Glenn returned to the Senate, and continued to focus on the issues that concerned him. Initially he had concentrated on three areas: foreign relations, governmental affairs, and the elderly. After 1984 be broadened his brief, clashing regularly with Ronald Reagan over nuclear proliferation issues as well as becoming an expert on defence and energy. While his attention to detail buttressed his arguments, his speeches seldom electrified his audiences.
Glenn was once again re-elected in 1992, after a bitter battle in which his name was tarnished by his links with Charles Keating, a subsequently convicted Savings and Loans fraudster. Although exonerated from any blame, Glenn was deemed to have exercised poor judgment by introducing Keating to the Speaker of the House after regulators had informed him that Keating was being prosecuted.
On February 20, 1997, the 35th anniversary of his orbit, Glenn announced that he would not seek re-election, and in January the following year, Nasa announced that, in his final year in office, Glenn would become the oldest person to go into space. The aim was to study the effects of space flight on the elderly.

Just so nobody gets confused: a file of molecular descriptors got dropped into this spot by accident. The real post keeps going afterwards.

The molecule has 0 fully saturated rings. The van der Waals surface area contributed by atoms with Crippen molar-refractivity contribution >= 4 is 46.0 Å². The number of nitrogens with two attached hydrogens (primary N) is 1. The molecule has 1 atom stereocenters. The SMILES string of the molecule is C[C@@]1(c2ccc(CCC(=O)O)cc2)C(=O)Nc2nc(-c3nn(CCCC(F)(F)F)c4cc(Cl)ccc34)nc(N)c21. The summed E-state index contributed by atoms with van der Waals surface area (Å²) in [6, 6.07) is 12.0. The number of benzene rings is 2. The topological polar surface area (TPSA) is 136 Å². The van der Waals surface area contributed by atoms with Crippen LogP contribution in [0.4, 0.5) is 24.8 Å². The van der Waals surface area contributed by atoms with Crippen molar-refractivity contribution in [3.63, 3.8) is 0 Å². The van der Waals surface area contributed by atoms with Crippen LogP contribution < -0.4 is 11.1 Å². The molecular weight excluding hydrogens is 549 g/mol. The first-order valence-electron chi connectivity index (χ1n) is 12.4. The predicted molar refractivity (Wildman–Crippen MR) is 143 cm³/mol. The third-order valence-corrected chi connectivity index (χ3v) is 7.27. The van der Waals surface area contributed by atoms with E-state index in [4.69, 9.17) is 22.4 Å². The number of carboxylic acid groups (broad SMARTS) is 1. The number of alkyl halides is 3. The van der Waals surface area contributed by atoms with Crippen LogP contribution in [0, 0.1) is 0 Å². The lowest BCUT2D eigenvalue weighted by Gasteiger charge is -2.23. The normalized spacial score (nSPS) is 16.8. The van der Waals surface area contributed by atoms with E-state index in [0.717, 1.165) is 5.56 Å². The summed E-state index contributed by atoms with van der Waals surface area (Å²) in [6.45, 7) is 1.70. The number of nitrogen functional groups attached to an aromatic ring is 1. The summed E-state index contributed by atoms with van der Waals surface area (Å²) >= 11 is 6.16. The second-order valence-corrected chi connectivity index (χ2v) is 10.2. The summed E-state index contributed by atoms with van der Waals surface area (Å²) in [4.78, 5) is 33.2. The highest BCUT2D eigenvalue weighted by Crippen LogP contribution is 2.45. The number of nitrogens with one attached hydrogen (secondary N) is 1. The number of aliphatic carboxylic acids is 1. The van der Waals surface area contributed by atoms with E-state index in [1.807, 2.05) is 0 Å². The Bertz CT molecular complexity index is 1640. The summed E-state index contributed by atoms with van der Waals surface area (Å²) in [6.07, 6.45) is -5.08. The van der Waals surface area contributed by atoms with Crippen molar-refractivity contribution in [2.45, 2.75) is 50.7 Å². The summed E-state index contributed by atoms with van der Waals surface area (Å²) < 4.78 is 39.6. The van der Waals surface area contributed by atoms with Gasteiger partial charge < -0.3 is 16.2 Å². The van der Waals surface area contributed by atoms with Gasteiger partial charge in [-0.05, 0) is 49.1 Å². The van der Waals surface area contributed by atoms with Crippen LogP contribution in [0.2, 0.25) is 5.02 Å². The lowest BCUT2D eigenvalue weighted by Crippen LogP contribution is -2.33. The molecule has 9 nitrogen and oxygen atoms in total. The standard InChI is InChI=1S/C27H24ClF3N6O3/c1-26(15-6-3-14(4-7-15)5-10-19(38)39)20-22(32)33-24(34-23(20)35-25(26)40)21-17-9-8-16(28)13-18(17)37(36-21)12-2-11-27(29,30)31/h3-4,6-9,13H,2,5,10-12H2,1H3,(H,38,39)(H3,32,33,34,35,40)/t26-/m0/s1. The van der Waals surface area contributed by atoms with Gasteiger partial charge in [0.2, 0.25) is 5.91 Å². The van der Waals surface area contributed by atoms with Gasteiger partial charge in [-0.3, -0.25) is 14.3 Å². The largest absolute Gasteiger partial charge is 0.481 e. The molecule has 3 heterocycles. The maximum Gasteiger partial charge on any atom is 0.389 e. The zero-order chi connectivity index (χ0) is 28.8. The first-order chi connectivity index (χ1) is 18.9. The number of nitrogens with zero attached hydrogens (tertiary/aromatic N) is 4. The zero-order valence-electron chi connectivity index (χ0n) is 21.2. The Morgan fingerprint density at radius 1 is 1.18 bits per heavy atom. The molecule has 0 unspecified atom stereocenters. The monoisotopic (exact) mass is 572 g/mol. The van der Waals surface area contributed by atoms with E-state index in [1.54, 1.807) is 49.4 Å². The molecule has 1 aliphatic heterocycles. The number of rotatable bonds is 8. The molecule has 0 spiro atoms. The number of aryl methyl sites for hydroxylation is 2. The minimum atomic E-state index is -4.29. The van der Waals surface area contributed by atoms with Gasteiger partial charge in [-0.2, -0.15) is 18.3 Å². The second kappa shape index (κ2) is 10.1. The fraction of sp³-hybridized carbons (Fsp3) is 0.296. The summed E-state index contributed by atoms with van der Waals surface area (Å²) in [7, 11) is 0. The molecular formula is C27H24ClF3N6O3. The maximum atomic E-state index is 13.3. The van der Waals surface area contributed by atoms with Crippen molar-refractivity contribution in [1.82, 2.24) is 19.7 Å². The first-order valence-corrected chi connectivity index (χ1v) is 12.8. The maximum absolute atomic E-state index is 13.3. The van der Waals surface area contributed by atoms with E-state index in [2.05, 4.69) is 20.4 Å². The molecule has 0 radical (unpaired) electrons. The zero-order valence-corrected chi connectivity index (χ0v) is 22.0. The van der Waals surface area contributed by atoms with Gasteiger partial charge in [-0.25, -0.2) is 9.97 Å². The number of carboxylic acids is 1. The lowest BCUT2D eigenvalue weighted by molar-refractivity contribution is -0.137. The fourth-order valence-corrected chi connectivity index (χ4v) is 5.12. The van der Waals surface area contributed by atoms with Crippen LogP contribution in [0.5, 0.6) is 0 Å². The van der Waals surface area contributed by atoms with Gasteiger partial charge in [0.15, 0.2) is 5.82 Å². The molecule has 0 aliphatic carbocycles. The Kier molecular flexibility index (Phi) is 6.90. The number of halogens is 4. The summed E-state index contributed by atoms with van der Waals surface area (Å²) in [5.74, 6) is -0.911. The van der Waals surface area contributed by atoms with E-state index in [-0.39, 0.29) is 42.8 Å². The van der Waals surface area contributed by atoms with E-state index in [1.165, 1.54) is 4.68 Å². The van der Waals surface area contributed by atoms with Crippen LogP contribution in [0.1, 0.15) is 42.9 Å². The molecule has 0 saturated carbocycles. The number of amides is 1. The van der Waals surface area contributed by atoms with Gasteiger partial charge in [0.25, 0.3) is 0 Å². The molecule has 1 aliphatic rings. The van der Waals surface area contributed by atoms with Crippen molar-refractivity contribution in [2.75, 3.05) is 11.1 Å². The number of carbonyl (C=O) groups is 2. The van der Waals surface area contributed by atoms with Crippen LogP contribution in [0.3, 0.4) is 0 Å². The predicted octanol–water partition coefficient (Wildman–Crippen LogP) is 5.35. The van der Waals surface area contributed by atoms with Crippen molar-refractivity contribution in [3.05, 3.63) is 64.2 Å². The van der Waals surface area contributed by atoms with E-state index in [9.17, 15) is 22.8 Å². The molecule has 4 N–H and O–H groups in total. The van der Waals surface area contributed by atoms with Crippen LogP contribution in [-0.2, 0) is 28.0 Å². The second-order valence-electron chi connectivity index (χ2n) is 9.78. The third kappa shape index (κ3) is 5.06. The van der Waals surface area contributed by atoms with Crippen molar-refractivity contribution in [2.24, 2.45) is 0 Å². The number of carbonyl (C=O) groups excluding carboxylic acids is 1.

Glenn and six scientists were launched into space on Space Shuttle Discovery's STS-95 on October 29, 1998. The flight lasted nine days and completed 134 orbits of the Earth before landing at Cape Canaveral on November 7. During it, Glenn underwent multiple physiological examinations, and afterwards he was monitored for a further 17 days.
In 1998 Glenn helped to found the John Glenn Institute for Public Service and Public Policy (later the John Glenn School of Public Affairs) at Ohio State University.
He was awarded the Congressional Space Medal of Honour; the Nasa Distinguished Service Medal; and, in 2012, the Presidential Medal of Freedom. He was inducted into the Astronaut Hall of Fame in 1990.
In 1943, John Glenn married Anna Castor, whom he had met when she was four and he was three. She survives him with their son and daughter.